Voters are familiar with the all-but-assured Republican nominee, but what about the woman behind him?

As the nation’s political focus shifts from primaries to the general election, many are curious about Mitt Romney’s chances in a match-up against President Obama in November. One of the largest hurdles for Romney—according to pundits and talking heads—is his inability to connect with the female demographic, especially given the stronghold President Obama’s personable and enigmatic wife has on the nation.

But with the big contest in sight, Ann Romney has come out to support her husband. How has she done in convincing America’s female voters, and voters in general, that Mitt Romney should be the next president?

Our analysis of over 130,000 opinions across Twitter, news sites, and blogs shows the conversation split: 39% of the conversation view Ms. Romney positively. Specifically, the positive conversation discusses:

  • 10% percent of the conversation view Ann Romney as the answer to Mitt’s awkwardness. After various gaffes; betting Rick Perry $10,000 and claiming “corporations are people”, Mitt’s wife provides a more relatable, humanized presence to her husband on the trail. She paints him as a provider and source of strength after her bouts with breast cancer and multiple sclerosis.
  • 13% see Ann Romney as Mitt’s “secret weapon” in the coming election, campaigning for her husband in states where he cannot be present.
  • Another 16% support Ann Romney’s understanding that women’s political concerns go beyond “contraception and reproductive rights issues,” and instead in the economy and their children’s futures. She has also been running her own Pinterest account since late February, a site that boasts females as 95% of their user base.

The same percentage (39%) of the conversation is negative; detractors focus on:

  • Despite her affability, 15% of negative sentiment drivers are cracking wise, ranging from jokes about, “unzipping and letting the real Mitt Romney out…”, to ones about their wealth.
  • About 16% of the conversation find it disingenuous that she doesn’t consider herself wealthy, especially in the current economy.
  • While a segment of 8% view her as a bit phony and an opportunist.

With much of the opinionated sentiment allocated to positive or negative, the 18% of neutral conversation driving is a result of news being spread about the Ann Romney on the campaign trail.

With much of the opinionated sentiment allocated to positive or negative, the 21% of neutral conversation driving is a result of news being spread about the Ann Romney on the campaign trail.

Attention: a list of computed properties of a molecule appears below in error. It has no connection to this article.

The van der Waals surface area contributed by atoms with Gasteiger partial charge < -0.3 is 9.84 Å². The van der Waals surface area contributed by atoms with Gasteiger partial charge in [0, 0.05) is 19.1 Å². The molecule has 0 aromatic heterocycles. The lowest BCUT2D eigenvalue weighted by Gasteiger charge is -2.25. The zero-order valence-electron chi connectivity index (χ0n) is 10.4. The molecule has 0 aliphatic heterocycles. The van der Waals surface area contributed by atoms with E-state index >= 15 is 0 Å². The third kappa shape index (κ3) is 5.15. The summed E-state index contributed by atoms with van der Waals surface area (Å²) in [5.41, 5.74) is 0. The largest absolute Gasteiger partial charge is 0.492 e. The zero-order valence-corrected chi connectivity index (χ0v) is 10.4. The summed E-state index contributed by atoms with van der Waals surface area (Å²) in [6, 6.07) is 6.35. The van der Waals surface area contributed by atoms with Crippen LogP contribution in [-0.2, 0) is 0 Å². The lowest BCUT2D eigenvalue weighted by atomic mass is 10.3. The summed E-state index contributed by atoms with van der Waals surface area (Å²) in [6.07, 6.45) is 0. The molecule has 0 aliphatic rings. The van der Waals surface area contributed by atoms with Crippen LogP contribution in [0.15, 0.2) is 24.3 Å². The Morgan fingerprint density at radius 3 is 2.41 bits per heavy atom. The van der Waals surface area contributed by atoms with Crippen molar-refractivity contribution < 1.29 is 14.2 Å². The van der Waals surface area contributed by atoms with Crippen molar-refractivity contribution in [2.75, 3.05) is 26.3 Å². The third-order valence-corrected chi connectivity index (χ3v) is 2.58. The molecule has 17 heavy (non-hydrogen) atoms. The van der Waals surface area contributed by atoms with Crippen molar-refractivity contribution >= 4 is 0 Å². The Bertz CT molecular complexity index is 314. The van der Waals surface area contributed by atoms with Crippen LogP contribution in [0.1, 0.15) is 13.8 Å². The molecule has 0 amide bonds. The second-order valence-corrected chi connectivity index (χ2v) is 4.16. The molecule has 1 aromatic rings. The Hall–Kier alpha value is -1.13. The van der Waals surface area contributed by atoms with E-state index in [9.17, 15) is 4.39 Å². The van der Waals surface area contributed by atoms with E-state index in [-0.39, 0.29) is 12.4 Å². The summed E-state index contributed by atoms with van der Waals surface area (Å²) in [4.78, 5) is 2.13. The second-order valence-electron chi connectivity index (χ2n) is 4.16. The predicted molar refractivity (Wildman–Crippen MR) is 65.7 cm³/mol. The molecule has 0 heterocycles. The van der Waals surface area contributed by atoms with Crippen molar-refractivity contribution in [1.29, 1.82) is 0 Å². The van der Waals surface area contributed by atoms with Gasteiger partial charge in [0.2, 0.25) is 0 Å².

Conversely, since the 2008 election, Michelle Obama has focused less on directly campaigning for her husband and has focused more upon her mission and goals as First Lady, namely her “Let’s Move” campaign to curb childhood obesity. Of over 540,000 opinions, 38% view her positively, specifically noting:

  • 15% of the conversation see the First Lady as the perfect role model for their daughters, as opposed to other pop cultural figures.
  • 13% felt that the way she lives embodies the message of her “Let’s Move” campaign to promote healthy living.
  • 10% acknowledge that her fashion sense, as well as her composure make her a “classy” First Lady.

With neutral sentiment assuming another third of conversation at 30%, 19% involves spreading news about Mrs. Obama herself, while 11% is observing her “Let’s Move” campaign. Michelle Obama has also recently defended Ann Romney. The first lady responded on Twitter after a top Democratic strategist and CNN political contributor criticized Ms. Romney, who stayed at home to raise her five sons, as having “never worked a day in her life.” In defense of Ann Romney, the first lady’s Twitter account responded, “Every mother works hard, and every woman deserves to be respected.”

However, in identifying the negative conversation drivers, much of what was said regarding Ann Romney can be seen similarly about Michelle Obama as well. With 32% of the total conversation registering as negative,

  • 12% find her “Let’s Move” campaign to be hypocritical, in that she advocates a healthy lifestyle but may fail to live up to those same standards.
  • 10% made slight of her by using racial epithets in the attempt of making a joke.
  • And another 10% find that her frequent family vacations, as well as her shopping habits put her out of touch with the average America who is struggling in the current economic climate.

It’s not totally fair to compare the two quite yet. Although conversation about Ms. Obama is slightly more negative, the volume of discussion about Ms. Romney is still quite small.

Sean Finn and Aliyah Bilal-Gore also contributed to this post.